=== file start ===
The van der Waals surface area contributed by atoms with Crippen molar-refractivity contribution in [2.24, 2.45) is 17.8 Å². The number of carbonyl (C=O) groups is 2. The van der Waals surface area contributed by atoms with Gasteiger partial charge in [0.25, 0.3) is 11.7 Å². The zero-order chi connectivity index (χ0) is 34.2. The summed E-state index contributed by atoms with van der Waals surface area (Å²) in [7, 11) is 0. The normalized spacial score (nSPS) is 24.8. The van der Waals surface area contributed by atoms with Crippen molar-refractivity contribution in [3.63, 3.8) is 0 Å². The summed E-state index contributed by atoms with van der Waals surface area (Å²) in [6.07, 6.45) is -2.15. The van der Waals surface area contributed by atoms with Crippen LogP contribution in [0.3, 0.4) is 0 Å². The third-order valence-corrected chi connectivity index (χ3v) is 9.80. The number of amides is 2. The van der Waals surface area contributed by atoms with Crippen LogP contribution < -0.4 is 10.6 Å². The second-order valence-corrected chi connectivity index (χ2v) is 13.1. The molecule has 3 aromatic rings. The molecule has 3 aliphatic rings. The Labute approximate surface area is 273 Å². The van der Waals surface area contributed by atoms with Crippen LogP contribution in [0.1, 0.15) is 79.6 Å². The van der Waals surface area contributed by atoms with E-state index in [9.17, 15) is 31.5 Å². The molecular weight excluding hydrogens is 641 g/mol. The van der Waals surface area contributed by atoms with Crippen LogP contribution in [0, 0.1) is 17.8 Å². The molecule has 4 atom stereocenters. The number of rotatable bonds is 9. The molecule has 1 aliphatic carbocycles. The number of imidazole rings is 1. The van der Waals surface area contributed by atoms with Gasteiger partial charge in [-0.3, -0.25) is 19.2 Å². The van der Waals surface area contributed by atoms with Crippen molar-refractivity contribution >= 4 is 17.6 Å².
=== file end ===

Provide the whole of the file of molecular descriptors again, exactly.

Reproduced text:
The van der Waals surface area contributed by atoms with Crippen molar-refractivity contribution in [2.24, 2.45) is 17.8 Å². The number of carbonyl (C=O) groups is 2. The van der Waals surface area contributed by atoms with Gasteiger partial charge in [0.25, 0.3) is 11.7 Å². The zero-order chi connectivity index (χ0) is 34.2. The summed E-state index contributed by atoms with van der Waals surface area (Å²) in [7, 11) is 0. The normalized spacial score (nSPS) is 24.8. The van der Waals surface area contributed by atoms with Crippen molar-refractivity contribution in [3.63, 3.8) is 0 Å². The summed E-state index contributed by atoms with van der Waals surface area (Å²) in [6.07, 6.45) is -2.15. The van der Waals surface area contributed by atoms with Crippen LogP contribution in [0.3, 0.4) is 0 Å². The third-order valence-corrected chi connectivity index (χ3v) is 9.80. The number of amides is 2. The van der Waals surface area contributed by atoms with Crippen LogP contribution < -0.4 is 10.6 Å². The second-order valence-corrected chi connectivity index (χ2v) is 13.1. The molecule has 3 aromatic rings. The molecule has 3 aliphatic rings. The Labute approximate surface area is 273 Å². The van der Waals surface area contributed by atoms with Crippen LogP contribution in [0.1, 0.15) is 79.6 Å². The van der Waals surface area contributed by atoms with E-state index in [9.17, 15) is 31.5 Å². The molecular weight excluding hydrogens is 641 g/mol. The van der Waals surface area contributed by atoms with Crippen LogP contribution in [0, 0.1) is 17.8 Å². The molecule has 4 atom stereocenters. The number of rotatable bonds is 9. The molecule has 1 aliphatic carbocycles. The number of imidazole rings is 1. The van der Waals surface area contributed by atoms with Gasteiger partial charge in [-0.3, -0.25) is 19.2 Å². The van der Waals surface area contributed by atoms with Crippen molar-refractivity contribution >= 4 is 17.6 Å².